What to do when your bobbin runs out in the middle of quilting - Tutorial

How many times have you been in the middle of quilting your quilt sammich (sandwich) and you're not paying attention and all of a sudden you realize you've been sewing for five minutes with no thread in your bobbin?  I'm a zen sewist - I get lost in the sound and hum of my machine and rarely pay attention to the fullness of my bobbin.  So when I was quilting today (my least favorite part of quilting is quilting.  Funny, huh?) I of course ran into this issue - right in the middle of one of my rows. 

So, I've developed a way to fix this.  I don't know if this is how other quilters or sewists do this or if there's a better technique - all I know if this is how I do it and it seems to work.

The idea is that you have to tie off the original stitching so that it doesn't unravel.  Not a good idea to just cut off the thread and then start sewing again.  Details, details!

This is the front of the quilt.  You can see that the needle thread is sticking out of the fabric.

 This is the back of the quilt.  The bobbin thread is sticking out.

Undo about 5-8 stitches from the bobbin side,  since this will most likely be the shorter of the two threads, enough to have enough length to grab and be able to tie it off with ease. I use the eye-end of a needle to do this.

Pull out bobbin stitches

We want this fix to be on the back of the quilt.  So, take the thread from the front of the quilt and thread it thru a hand needle.  Bring the thread to the back, entering the fabric as close to the last stitch as possible while paying attention to where the needle is coming out thru the back.  If the front thread is super short, put the needle into the fabric and then thread it thru the eye and then pull it thru to the back.

Now both threads are to the back of the quilt.

Tie the threads into a double knot.  Don't pull too hard or the thread may break or cause a pucker in the fabric.

Cut off excess thread as close to knot without compromising it.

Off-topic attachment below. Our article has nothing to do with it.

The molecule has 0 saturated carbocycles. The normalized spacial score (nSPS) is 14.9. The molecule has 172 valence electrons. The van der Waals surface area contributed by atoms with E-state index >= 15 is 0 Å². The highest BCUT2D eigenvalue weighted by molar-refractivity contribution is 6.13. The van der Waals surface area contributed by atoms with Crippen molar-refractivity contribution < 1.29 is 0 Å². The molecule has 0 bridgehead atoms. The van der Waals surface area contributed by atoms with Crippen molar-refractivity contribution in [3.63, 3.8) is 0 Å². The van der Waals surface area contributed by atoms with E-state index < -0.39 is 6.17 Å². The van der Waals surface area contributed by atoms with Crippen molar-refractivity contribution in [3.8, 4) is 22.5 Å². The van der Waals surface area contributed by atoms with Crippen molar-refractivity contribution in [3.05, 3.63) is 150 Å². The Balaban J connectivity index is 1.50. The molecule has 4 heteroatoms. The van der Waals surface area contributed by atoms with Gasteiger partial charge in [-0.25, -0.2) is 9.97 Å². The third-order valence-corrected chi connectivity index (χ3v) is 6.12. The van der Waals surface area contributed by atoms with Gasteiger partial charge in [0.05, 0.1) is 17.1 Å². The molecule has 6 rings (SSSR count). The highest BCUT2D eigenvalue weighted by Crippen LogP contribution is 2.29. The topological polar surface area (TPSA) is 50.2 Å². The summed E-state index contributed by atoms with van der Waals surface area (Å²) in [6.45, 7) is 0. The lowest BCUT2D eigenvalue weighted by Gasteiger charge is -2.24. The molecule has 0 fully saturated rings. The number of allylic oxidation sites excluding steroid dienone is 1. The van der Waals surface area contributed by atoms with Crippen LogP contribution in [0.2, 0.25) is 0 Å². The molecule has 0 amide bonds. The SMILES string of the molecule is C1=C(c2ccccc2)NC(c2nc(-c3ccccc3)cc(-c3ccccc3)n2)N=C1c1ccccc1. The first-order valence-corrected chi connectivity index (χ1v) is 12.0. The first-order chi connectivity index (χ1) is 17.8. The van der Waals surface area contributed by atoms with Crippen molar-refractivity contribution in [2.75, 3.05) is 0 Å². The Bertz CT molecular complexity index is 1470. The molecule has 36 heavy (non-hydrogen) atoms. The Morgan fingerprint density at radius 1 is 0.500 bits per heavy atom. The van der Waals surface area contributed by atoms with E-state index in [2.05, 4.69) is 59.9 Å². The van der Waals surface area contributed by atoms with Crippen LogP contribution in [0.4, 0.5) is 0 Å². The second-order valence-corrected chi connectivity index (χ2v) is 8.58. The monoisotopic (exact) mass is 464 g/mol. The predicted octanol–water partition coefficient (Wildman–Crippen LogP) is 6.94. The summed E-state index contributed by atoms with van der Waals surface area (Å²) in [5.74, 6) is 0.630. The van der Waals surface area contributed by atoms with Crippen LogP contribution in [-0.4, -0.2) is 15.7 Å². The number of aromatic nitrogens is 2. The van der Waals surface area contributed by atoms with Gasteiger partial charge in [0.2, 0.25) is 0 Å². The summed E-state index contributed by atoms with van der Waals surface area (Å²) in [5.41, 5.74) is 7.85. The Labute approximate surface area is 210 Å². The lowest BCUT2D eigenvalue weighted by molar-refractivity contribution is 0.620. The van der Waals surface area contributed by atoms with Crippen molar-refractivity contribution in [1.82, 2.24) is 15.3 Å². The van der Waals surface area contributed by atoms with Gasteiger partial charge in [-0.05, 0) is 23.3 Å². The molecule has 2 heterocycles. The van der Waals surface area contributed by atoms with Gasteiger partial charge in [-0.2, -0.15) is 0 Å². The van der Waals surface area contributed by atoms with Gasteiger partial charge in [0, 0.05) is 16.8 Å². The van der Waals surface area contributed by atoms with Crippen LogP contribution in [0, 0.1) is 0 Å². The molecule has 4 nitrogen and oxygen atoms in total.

Begin sewing where the other stitching left off.  Do either a locking stitch or a few forward anf then reverse stitches to lock new stitching in place.

Can you see the fix? 

May all your bobbins be full.  And if they aren't, use this fix.


  1. I will use this many times .... Thanks for sharing such a great tip!

  2. Thanks for the tutorial..trying to learn as fast as I can

  3. Very nice! You are much less lazy then me. I always start a new bit of sewing and just stitch in place over the last few stitches to tack them... this is much cleaner! ::sigh:: I suppose I should take up this method. ^^ You can't see the disruption at all. Well done.

    Wondering if after you've tied (a single instead of a double) knot you could rethread both, and pull the knot through the backing of the fabric and cut the loose threads at the front thereby hiding the knot entirely in the middle of the sandwich.

  4. I'm pretty lazy - I try to get away with all kinds of stuff when I quilt. But for this kind of stuff - I hate the idea of an entire row of quilting coming loose. And the knot in the middle of the sammich - great idea. Will try that!

  5. I love 'may all your bobbins be full..'!! Too cute, Andie!! I'm sort of clueless about machine quilting. Thanks for taking the time to walk us through the process.

    Can't wait to hear what you think of the needlecase tute.
    All my best,

  6. I have needed this little factoid for quite some time now...I've been sewing over the top of the last few stitches which are NOT very neat looking. Thanks SEW much
    Gmama Jane
    Come by for a visit

  7. This tutorial just saved my day! Thanks!!

  8. You have taught me a very important lesson/technique! I have always just started where the stitches ended, back stitched and continued on; which does look awful...but I just had never even considered there would be a better way. Actually, your way is SUPER! Thanks so much. Have a great day!

  9. Bring the thread to the back, entering the fabric as close to the last stitch as possible while paying attention to where the needle is coming out thru the back. maquinas de coser


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